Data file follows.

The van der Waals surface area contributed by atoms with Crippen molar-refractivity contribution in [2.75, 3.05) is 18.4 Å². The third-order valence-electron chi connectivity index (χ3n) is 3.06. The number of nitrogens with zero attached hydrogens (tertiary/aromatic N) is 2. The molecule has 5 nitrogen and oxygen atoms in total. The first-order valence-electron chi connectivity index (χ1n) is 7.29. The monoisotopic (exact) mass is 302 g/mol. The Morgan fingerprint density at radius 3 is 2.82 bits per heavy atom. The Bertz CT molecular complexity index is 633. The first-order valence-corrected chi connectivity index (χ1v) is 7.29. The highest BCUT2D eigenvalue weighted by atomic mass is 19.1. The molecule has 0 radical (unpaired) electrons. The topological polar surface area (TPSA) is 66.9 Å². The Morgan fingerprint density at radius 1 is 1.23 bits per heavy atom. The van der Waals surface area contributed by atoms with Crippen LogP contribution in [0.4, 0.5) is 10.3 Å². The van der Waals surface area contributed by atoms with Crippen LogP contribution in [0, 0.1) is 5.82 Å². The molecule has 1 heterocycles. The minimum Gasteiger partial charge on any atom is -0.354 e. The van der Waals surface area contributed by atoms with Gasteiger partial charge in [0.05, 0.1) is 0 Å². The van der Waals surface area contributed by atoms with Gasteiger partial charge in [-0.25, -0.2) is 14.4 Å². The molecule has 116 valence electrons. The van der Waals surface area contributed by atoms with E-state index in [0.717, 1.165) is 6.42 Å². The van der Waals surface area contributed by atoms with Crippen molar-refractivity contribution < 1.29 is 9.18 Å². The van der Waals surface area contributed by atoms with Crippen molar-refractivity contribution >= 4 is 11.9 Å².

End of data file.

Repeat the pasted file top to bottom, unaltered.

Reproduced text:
The van der Waals surface area contributed by atoms with Crippen molar-refractivity contribution in [2.75, 3.05) is 18.4 Å². The third-order valence-electron chi connectivity index (χ3n) is 3.06. The number of nitrogens with zero attached hydrogens (tertiary/aromatic N) is 2. The molecule has 5 nitrogen and oxygen atoms in total. The first-order valence-electron chi connectivity index (χ1n) is 7.29. The monoisotopic (exact) mass is 302 g/mol. The Morgan fingerprint density at radius 3 is 2.82 bits per heavy atom. The Bertz CT molecular complexity index is 633. The first-order valence-corrected chi connectivity index (χ1v) is 7.29. The highest BCUT2D eigenvalue weighted by atomic mass is 19.1. The molecule has 0 radical (unpaired) electrons. The topological polar surface area (TPSA) is 66.9 Å². The Morgan fingerprint density at radius 1 is 1.23 bits per heavy atom. The van der Waals surface area contributed by atoms with Crippen LogP contribution in [0.4, 0.5) is 10.3 Å². The van der Waals surface area contributed by atoms with Crippen LogP contribution in [0, 0.1) is 5.82 Å². The molecule has 1 heterocycles. The minimum Gasteiger partial charge on any atom is -0.354 e. The van der Waals surface area contributed by atoms with Gasteiger partial charge in [0.05, 0.1) is 0 Å². The van der Waals surface area contributed by atoms with Gasteiger partial charge in [-0.25, -0.2) is 14.4 Å². The molecule has 116 valence electrons. The van der Waals surface area contributed by atoms with E-state index in [0.717, 1.165) is 6.42 Å². The van der Waals surface area contributed by atoms with Crippen molar-refractivity contribution < 1.29 is 9.18 Å². The van der Waals surface area contributed by atoms with Crippen molar-refractivity contribution >= 4 is 11.9 Å².